Tropp pots hatty in d-camp finale

Written By Kris Baker on Monday, July 11, 2011 | 7/11/2011

The Sabres 2011 Development Camp closed Sunday with Grey defeating White in a shootout, 5-4. Players gassed. Lots of guys to process. Let's go.

Corey Tropp paced the Greys with a hat trick. Luke Adam added a single for the winning side, while Riley Boychuk, Phil Varone, Brad Navin, and Steven Beyers struck for Team White.

1st period: no scoring

2nd period:
White: Boychuk edge of crease, pushes puck under Houser (1-0)
White: Varone knocks in rebound of Lagace shot (2-0)
Grey: Tropp takes Bailen feed, goes five hole (2-1)
Grey: Crawford shoots puck, hits Tropp in front and gets in net (2-2)
Grey: Adam takes deflected pass down wing and drills wrister (3-2)
White: Navin in front, finishes Beyers rebound (3-3)

3rd period:
White: Beyers converts rush off a turnover (4-3)
Grey: Tropp topples over Lagace to left of Knapp, buries hat trick

In the shootout, Jerome Gauthier-Leduc (glove side), Adam (five hole), and Jokinen (glove-side wrister) scored for Grey while Boychuk (wrister through Eno's glove) and Marcus Foligno (low slapper) hit for White.

###

For the second straight day, Tropp played 'Sabres hockey' with his mixture of skill and toughness. The six-footer, who started the day with a hard take-out of Drew MacKenzie, pressured the puck and consistently battled around the net. When the pesky guy produces, he becomes a target. After notching all three goals from the low-slot area, he and Fienhage had a brief jousting match before being separated by Foligno - who of course gave an extra shove to Tropp. Fatigued in the third, Tropp showed good speed getting back after a neutral zone turnover, but couldn't D-up as Beyers finished the play.

Tropp can attest that Foligno again played "big" for Team White as the Sudbury product came across and wiped out the former Spartan with a solid open ice hit near center ice. Foligno was also a major net presence for the second straight day. He's going to be a beast with a couple years of seasoning, but that doesn't mean he won't see the NHL before Zack Kassian because right now it's anyone's ballgame.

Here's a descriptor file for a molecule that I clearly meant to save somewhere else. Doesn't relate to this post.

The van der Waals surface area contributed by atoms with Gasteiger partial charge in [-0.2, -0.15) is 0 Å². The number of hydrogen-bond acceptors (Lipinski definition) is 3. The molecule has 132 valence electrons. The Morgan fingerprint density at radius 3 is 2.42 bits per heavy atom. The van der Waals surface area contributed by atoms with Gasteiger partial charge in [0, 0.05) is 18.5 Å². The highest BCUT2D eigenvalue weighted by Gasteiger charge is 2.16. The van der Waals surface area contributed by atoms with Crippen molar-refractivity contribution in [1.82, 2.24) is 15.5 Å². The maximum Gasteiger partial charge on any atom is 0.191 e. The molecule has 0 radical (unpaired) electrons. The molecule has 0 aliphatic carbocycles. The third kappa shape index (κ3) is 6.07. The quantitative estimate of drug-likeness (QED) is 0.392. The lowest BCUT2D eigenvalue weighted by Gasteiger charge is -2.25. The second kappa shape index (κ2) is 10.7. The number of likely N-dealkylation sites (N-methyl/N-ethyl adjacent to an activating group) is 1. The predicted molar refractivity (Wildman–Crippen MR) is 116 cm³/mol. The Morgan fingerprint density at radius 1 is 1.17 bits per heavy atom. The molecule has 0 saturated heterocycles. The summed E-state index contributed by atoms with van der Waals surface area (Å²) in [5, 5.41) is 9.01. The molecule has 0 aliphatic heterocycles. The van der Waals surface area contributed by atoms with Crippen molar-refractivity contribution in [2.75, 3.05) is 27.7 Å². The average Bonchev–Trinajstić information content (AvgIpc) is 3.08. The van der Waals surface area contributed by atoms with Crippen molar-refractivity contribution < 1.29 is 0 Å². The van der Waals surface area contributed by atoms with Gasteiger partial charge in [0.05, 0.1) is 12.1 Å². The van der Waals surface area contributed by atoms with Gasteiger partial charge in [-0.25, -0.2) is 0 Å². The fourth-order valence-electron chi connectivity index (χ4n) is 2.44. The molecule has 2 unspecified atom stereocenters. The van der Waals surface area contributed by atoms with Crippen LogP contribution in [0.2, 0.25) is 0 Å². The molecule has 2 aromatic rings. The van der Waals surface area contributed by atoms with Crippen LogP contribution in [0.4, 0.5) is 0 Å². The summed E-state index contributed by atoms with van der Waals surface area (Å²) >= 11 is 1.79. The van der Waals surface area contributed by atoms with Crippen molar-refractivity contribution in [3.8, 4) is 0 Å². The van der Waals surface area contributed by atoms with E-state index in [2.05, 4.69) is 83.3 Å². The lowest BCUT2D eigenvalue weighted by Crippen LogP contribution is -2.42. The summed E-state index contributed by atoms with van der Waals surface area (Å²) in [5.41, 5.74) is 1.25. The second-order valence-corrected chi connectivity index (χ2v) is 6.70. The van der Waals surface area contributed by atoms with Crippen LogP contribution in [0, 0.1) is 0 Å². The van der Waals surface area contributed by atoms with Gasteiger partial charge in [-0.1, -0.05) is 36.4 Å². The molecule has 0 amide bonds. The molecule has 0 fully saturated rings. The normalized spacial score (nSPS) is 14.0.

Kassian didn't get a whole lot going Sunday in the lighter camp environment. This isn't to say that he had a poor outing or was too casual (he wasn't), but rather a suggestion that he'll be more inspired and motivated (and have more opportunities to become angry) when the live bullets fly this fall. If I'm the Sabres, I keep him down for as long as possible. See if he's ready to work for it. If he's properly motivated, he should be foaming at the mouth when he makes his NHL debut.

Steven Beyers was perhaps the greatest weekend revelation with his speed and finishing ability. When a White goal was scored, you seemed to be looking for his number on the ice. Beyers has very light feet, making the camp invite an excellent wheel always looking to get it and go. He consistently gained separation to get shots off (though on his best 2x1 chance he missed badly) and showed that he has an intelligent defensive stick as well. Very likable player who I'd fully be on board with the Sabres investigating further.

Jacob Lagace continued the year-over-year improvement that began after his month-long ECHL stint. He's skating harder in all three zones with quicker starts and better routes, and was more aggressive in taking the puck to the post. He was instrumental in White's second goal when he made a sharp cut without the puck, swatting a rebound of a Beyers shot before Varone potted the the third attempt. Lagace's surge scrambled the D, allowing Varone the opportunity to cash. Later in the third, Lagace again turned on the jets in the neutral zone, barking for the puck before shooting in alone down the right side for a solid scoring chance. If his intensity carries into winter, Lagace could easily ascend the next rankings.

An improved Justin Jokinen provided good jump to the Grey offense. He was regularly getting into scoring position while showed excellent speed and stickhandling skills in open ice. He looks ready entering his senior WCHA season.

No comments required for Adam and Ennis. They're AHL rookies of the year. We know what they can do...

As far as vet blueliners go, Grey's Alex Biega and White's T.J. Brennan kept a good pace as expected. Just like the Saturday scrimmage, both made good outlet passes and came out on top of most of their one-on-one battles.